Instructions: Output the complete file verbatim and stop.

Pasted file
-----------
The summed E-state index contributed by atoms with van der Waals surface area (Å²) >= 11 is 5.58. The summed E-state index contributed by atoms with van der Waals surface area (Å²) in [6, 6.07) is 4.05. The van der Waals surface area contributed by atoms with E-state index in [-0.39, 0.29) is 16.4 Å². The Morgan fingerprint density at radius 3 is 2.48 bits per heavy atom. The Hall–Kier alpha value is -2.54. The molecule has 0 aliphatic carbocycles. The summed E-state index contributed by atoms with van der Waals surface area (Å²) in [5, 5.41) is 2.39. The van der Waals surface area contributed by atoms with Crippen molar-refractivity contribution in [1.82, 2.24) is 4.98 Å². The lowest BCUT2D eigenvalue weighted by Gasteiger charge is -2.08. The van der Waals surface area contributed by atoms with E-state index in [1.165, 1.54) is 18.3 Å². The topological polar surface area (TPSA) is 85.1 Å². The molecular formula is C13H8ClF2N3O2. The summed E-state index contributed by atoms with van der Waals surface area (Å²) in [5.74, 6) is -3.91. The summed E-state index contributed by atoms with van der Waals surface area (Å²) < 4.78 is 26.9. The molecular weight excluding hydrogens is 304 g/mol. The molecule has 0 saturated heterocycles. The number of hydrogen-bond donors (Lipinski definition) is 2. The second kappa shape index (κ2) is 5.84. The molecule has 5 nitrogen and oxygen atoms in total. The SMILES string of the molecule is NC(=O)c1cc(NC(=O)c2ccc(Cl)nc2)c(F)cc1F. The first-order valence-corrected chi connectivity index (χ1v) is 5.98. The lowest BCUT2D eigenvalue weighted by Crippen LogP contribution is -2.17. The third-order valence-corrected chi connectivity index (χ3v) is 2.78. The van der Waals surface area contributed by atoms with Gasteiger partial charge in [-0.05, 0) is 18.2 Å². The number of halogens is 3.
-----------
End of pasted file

The summed E-state index contributed by atoms with van der Waals surface area (Å²) >= 11 is 5.58. The summed E-state index contributed by atoms with van der Waals surface area (Å²) in [6, 6.07) is 4.05. The van der Waals surface area contributed by atoms with E-state index in [-0.39, 0.29) is 16.4 Å². The Morgan fingerprint density at radius 3 is 2.48 bits per heavy atom. The Hall–Kier alpha value is -2.54. The molecule has 0 aliphatic carbocycles. The summed E-state index contributed by atoms with van der Waals surface area (Å²) in [5, 5.41) is 2.39. The van der Waals surface area contributed by atoms with Crippen molar-refractivity contribution in [1.82, 2.24) is 4.98 Å². The lowest BCUT2D eigenvalue weighted by Gasteiger charge is -2.08. The van der Waals surface area contributed by atoms with E-state index in [1.165, 1.54) is 18.3 Å². The topological polar surface area (TPSA) is 85.1 Å². The molecular formula is C13H8ClF2N3O2. The summed E-state index contributed by atoms with van der Waals surface area (Å²) in [5.74, 6) is -3.91. The summed E-state index contributed by atoms with van der Waals surface area (Å²) < 4.78 is 26.9. The molecular weight excluding hydrogens is 304 g/mol. The molecule has 0 saturated heterocycles. The number of hydrogen-bond donors (Lipinski definition) is 2. The second kappa shape index (κ2) is 5.84. The molecule has 5 nitrogen and oxygen atoms in total. The SMILES string of the molecule is NC(=O)c1cc(NC(=O)c2ccc(Cl)nc2)c(F)cc1F. The first-order valence-corrected chi connectivity index (χ1v) is 5.98. The lowest BCUT2D eigenvalue weighted by Crippen LogP contribution is -2.17. The third-order valence-corrected chi connectivity index (χ3v) is 2.78. The van der Waals surface area contributed by atoms with Gasteiger partial charge in [-0.05, 0) is 18.2 Å². The number of halogens is 3.